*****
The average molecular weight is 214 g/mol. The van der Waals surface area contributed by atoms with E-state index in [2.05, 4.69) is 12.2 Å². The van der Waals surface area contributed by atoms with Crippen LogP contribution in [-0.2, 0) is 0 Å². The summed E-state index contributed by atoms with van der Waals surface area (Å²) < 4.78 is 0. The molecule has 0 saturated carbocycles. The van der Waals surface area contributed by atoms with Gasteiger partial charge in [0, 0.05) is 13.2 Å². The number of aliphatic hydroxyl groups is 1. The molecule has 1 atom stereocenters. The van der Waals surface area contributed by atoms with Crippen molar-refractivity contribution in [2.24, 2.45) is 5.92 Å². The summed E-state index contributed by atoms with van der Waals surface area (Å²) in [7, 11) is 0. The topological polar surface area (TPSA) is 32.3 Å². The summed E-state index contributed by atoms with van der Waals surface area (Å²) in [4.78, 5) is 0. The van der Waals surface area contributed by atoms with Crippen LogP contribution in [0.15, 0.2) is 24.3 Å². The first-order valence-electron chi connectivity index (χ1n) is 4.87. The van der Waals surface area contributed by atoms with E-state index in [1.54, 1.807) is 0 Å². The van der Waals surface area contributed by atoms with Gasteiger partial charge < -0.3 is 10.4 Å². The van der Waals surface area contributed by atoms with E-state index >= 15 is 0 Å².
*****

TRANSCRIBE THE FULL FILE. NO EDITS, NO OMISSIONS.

The average molecular weight is 214 g/mol. The van der Waals surface area contributed by atoms with E-state index in [2.05, 4.69) is 12.2 Å². The van der Waals surface area contributed by atoms with Crippen LogP contribution in [-0.2, 0) is 0 Å². The summed E-state index contributed by atoms with van der Waals surface area (Å²) < 4.78 is 0. The molecule has 0 saturated carbocycles. The van der Waals surface area contributed by atoms with Gasteiger partial charge in [0, 0.05) is 13.2 Å². The number of aliphatic hydroxyl groups is 1. The molecule has 1 atom stereocenters. The van der Waals surface area contributed by atoms with Crippen molar-refractivity contribution in [2.24, 2.45) is 5.92 Å². The summed E-state index contributed by atoms with van der Waals surface area (Å²) in [7, 11) is 0. The topological polar surface area (TPSA) is 32.3 Å². The summed E-state index contributed by atoms with van der Waals surface area (Å²) in [4.78, 5) is 0. The van der Waals surface area contributed by atoms with Crippen LogP contribution in [0.15, 0.2) is 24.3 Å². The first-order valence-electron chi connectivity index (χ1n) is 4.87. The van der Waals surface area contributed by atoms with E-state index in [1.54, 1.807) is 0 Å². The van der Waals surface area contributed by atoms with Gasteiger partial charge < -0.3 is 10.4 Å². The van der Waals surface area contributed by atoms with E-state index >= 15 is 0 Å².